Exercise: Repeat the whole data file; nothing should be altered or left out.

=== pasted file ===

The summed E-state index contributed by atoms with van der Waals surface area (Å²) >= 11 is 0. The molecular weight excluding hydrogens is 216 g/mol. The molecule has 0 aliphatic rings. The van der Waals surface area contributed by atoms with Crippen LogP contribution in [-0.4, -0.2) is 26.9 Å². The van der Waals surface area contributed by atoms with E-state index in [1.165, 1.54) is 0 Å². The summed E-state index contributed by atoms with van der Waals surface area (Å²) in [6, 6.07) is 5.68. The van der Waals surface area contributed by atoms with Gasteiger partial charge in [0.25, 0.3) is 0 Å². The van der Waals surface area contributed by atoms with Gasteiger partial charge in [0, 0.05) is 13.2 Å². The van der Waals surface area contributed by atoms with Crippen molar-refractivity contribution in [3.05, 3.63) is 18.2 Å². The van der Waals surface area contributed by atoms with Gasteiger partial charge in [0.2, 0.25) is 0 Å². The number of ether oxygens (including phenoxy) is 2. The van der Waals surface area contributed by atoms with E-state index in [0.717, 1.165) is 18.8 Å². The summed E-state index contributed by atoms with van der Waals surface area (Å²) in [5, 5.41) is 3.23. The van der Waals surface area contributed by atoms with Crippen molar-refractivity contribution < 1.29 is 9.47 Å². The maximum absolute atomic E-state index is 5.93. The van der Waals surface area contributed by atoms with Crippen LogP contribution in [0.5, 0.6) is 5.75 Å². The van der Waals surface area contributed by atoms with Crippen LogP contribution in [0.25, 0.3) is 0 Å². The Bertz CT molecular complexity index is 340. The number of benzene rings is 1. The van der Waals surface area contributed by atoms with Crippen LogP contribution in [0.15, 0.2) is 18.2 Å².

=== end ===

The summed E-state index contributed by atoms with van der Waals surface area (Å²) >= 11 is 0. The molecular weight excluding hydrogens is 216 g/mol. The molecule has 0 aliphatic rings. The van der Waals surface area contributed by atoms with Crippen LogP contribution in [-0.4, -0.2) is 26.9 Å². The van der Waals surface area contributed by atoms with E-state index in [1.165, 1.54) is 0 Å². The summed E-state index contributed by atoms with van der Waals surface area (Å²) in [6, 6.07) is 5.68. The van der Waals surface area contributed by atoms with Gasteiger partial charge in [0.25, 0.3) is 0 Å². The van der Waals surface area contributed by atoms with Gasteiger partial charge in [0, 0.05) is 13.2 Å². The van der Waals surface area contributed by atoms with Crippen molar-refractivity contribution in [3.05, 3.63) is 18.2 Å². The van der Waals surface area contributed by atoms with Gasteiger partial charge in [0.2, 0.25) is 0 Å². The number of ether oxygens (including phenoxy) is 2. The van der Waals surface area contributed by atoms with E-state index in [0.717, 1.165) is 18.8 Å². The summed E-state index contributed by atoms with van der Waals surface area (Å²) in [5, 5.41) is 3.23. The van der Waals surface area contributed by atoms with Crippen molar-refractivity contribution < 1.29 is 9.47 Å². The maximum absolute atomic E-state index is 5.93. The van der Waals surface area contributed by atoms with Crippen LogP contribution in [0.5, 0.6) is 5.75 Å². The van der Waals surface area contributed by atoms with Crippen LogP contribution in [0.25, 0.3) is 0 Å². The Bertz CT molecular complexity index is 340. The number of benzene rings is 1. The van der Waals surface area contributed by atoms with Crippen LogP contribution in [0.15, 0.2) is 18.2 Å².